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Howard Marks
Howard Marks
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Western Digital Buys Virident To Battle Flash Giants

Western Digital's $685 million acquisition of PCIe flash specialist Virident lets it compete with flash giants such as Intel/Micron and Samsung. But where was Seagate in all this?

HGST, a wholly owned subsidiary of Western Digital, acquired PCIe flash specialist Virident yesterday in a cash deal for $685 million. The move equips Western Digital/HGST to go head-to-head with major flash foundries such as Intel/Micron, Samsung and Toshiba.

Western Digital/HGST is assembling a significant portfolio in the flash arena. It started with a longstanding co-development program with Intel for SAS interface SSDs.

These drives go into external storage systems where SAS's dual porting supports redundant controller architectures, which allows each drive to be independently connected to two controllers. Intel sells SSDs for the server side with PCIe and SATA interfaces, leaving SAS drives to HGST and its relationships with array vendors.

This spring, Western Digital's management decided that because there were no more disk drive vendors to acquire it would look for growth from flash.

This was a major turn for the company; before acquiring HGST, and as a result the SAS SSD line, Western Digital mostly sold SSDs for industrial applications where ruggedness, not speed, is the prime virtue.

[As the SSD market heats up, find out which companies are poised to thrive in "SSD Vendors: Which Will Win?"]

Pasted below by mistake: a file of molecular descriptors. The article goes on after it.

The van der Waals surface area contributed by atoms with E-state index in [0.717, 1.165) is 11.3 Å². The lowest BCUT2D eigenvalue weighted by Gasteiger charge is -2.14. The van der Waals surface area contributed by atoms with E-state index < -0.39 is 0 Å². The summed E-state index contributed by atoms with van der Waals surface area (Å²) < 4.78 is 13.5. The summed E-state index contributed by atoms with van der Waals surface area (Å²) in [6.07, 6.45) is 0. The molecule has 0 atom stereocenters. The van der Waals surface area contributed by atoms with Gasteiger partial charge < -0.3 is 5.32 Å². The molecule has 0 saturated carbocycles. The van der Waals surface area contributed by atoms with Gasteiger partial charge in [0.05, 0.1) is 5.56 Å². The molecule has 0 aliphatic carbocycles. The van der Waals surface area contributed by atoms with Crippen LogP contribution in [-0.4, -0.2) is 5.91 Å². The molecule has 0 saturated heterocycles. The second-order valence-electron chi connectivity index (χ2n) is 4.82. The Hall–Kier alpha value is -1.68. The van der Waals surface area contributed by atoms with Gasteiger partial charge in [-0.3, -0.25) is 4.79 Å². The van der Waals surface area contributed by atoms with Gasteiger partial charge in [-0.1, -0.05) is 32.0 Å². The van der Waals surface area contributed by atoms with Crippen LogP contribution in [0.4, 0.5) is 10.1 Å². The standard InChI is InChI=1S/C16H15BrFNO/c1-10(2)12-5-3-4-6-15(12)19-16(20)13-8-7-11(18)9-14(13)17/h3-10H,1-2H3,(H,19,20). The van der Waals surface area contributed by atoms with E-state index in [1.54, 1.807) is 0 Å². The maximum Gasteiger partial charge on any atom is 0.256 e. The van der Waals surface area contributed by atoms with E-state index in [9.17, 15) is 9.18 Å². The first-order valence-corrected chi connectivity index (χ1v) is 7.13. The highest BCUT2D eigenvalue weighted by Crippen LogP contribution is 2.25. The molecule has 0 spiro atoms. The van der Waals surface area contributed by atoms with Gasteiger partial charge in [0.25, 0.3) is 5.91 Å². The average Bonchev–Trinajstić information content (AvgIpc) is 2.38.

To that end, the company in June picked up sTec, the down-on-its-luck enterprise SSD pioneers, which brought a range of enterprise SSDs including a new PCIe design, into Western Digital's portfolio. In July, it bought Velobit for server-side caching software.

Where Was Seagate?

While Western Digital/HGST has been on an acquisition spree, I thought that if anyone was going to purchase Virident, it would be Seagate.

In January, Seagate invested $40 million dollars in Virident and started marketing the Virident FlashMAX cards as its X8 Accelerators. Seagate was also granted a seat on Virident's board.

It was a good partnership for both companies; Seagate gave Virident some enterprise credibility, while Virident filled the PCIe gap in Seagate's flash line. In the spring, EMC started using Virident's cards in EMC's XtremSF bundles.

Seagate may have to look for a replacement for Virident in its flash portfolio. One candidate is Fusion-io, the PCIe flash card market leader. But if Seagate wants to make an acquisition, it's going to be expensive. Fusion-io has a market capitalization of around a billion dollars, and on Monday is closed at $13.60, which was a rise of 25% for the day. Clearly, the market sees the Virident acquisition as good for Fusion-io. On the upside for Seagate, it should make a tidy profit on its $40 million investment.

Into the Big Leagues

Virident's FlashMAX PCIe flash cards perform with some of the best in a crowded market, and have admirably consistent latency. Some other PCIe SSDs can process hundreds of thousands of IOPS, but will have latency spikes of 10ms or more. By contrast, FlashMAX is more consistent.

If Western Digital/HGST just wanted PCIe SSDs to sell, it could have run with the sTec design. Virident also brings its FlashMAX Connect software, which uses the FlashMAX card as a cache and also replicates data across multiple servers for a high-availability shared flash pool. Now the company has SSDs across the enterprise market and a full suite of software to manage them with.

The big flash foundries--Intel/Micron, Samsung, Toshiba/SanDisk and SK Hynix--have, through vertical integration, a leg up on those that just assemble flash and controller chips into SSDs. Western Digital/HGST has made all the right moves to separate itself from the pack and compete with the big boys. Now all it has to do is bring all these acquisitions together and deliver. We all know how easy that is.

[Catch Howard Marks' informative session "SSDs In the Data Center" at Interop New York, from September 30th to October 4th. Register today!]

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